The Initiative for Medicines, Access & Knowledge (I-MAK) and its partners have challenged patents held by Gilead Sciences for the hepatitis C drug Sovaldi (sofosbuvir) in Argentina, Brazil, China, Russia and Ukraine, I-MAK reported Wednesday. The advocacy group stated that despite its efficacy, the active ingredient in Sovaldi was developed using existing knowledge and a previously existing compound. I-MAK co-founder Priti Radhakrishnan remarked "by freeing [Sovaldi] from unjustified patents, we can fight this deadly disease and get more people the medicine they need to live healthy, productive lives.
I-MAK asserted that Gilead's price of Sovaldi of as much as $1000 per tablet in the US and "similarly exorbitant pricing in developing countries" has made the drug unaffordable for most patients. The advocacy group also said that acccording to an analysis by Médecins Sans Frontières, Gilead plans to offer Sovaldi for between $2000 and $15 000 for a 12-week course of treatment in countries such as Brazil, Argentina and China.
Last year, Gilead entered into licencing agreement permitting a number of drugmakers to market generic versions of Sovaldi in 91 developing countries. However, I-MAK noted that the agreement does not apply to middle-income nations such as Argentina, Brazil, China, Ukraine or Russia.
Jennifer Cohn, Access Campaign medical director at Médecins Sans Frontières, commented "it's deeply unsettling to see that the high price of hepatitis C treatment has led to treatment rationing," adding "with millions of people in developing countries in need of treatment, there needs to be a concerted global effort to ensure effective medicines are available to as many people as possible, as soon as possible."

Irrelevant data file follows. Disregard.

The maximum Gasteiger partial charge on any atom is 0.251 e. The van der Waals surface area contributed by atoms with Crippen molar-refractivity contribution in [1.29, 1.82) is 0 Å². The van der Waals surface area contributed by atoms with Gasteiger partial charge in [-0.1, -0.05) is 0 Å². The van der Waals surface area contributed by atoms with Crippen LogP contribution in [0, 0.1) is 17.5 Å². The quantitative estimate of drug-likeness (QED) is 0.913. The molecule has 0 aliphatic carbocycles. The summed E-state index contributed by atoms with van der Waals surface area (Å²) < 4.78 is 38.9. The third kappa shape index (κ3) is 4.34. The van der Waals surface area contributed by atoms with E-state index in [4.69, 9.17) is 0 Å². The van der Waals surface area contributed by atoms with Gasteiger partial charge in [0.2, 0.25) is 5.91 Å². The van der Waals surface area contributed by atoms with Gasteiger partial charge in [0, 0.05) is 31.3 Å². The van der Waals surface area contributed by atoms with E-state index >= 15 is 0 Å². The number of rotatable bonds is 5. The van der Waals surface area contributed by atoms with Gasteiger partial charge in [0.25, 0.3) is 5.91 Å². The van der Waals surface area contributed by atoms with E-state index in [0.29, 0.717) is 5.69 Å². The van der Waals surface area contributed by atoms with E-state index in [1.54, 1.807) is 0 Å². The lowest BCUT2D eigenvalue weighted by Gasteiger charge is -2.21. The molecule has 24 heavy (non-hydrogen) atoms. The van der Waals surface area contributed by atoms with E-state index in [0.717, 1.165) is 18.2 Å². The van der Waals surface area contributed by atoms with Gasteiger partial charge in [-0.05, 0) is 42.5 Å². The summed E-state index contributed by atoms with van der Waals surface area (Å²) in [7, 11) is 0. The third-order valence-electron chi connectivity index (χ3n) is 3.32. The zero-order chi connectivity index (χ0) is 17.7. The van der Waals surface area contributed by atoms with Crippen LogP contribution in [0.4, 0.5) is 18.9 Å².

Meanwhile, Gregg H. Alton, executive vice president for corporate and medical affairs at Gilead, explained that the drugmaker was "working to facilitate broad patient access to its hepatitis C treatments as quickly as possible in as many places as possible," continuing "we recognise that challenges to our intellectual property are an inevitable consequence of implementing such a worldwide access effort with such breakthrough products."
Last year, lawmakers in the US have criticised Gilead for the prices of its hepatitis C treatments, with the drugmaker recently acknowledging that discounts for Sovaldi, as well as Harvoni (ledipasvir/sofosbuvir), will be larger than expected in the US in 2015. Earlier this month, the World Health Organization called on drugmakers including Gilead to reduce the prices of new hepatitis C treatments after adding a number of these treatments to its list of essential medicines.
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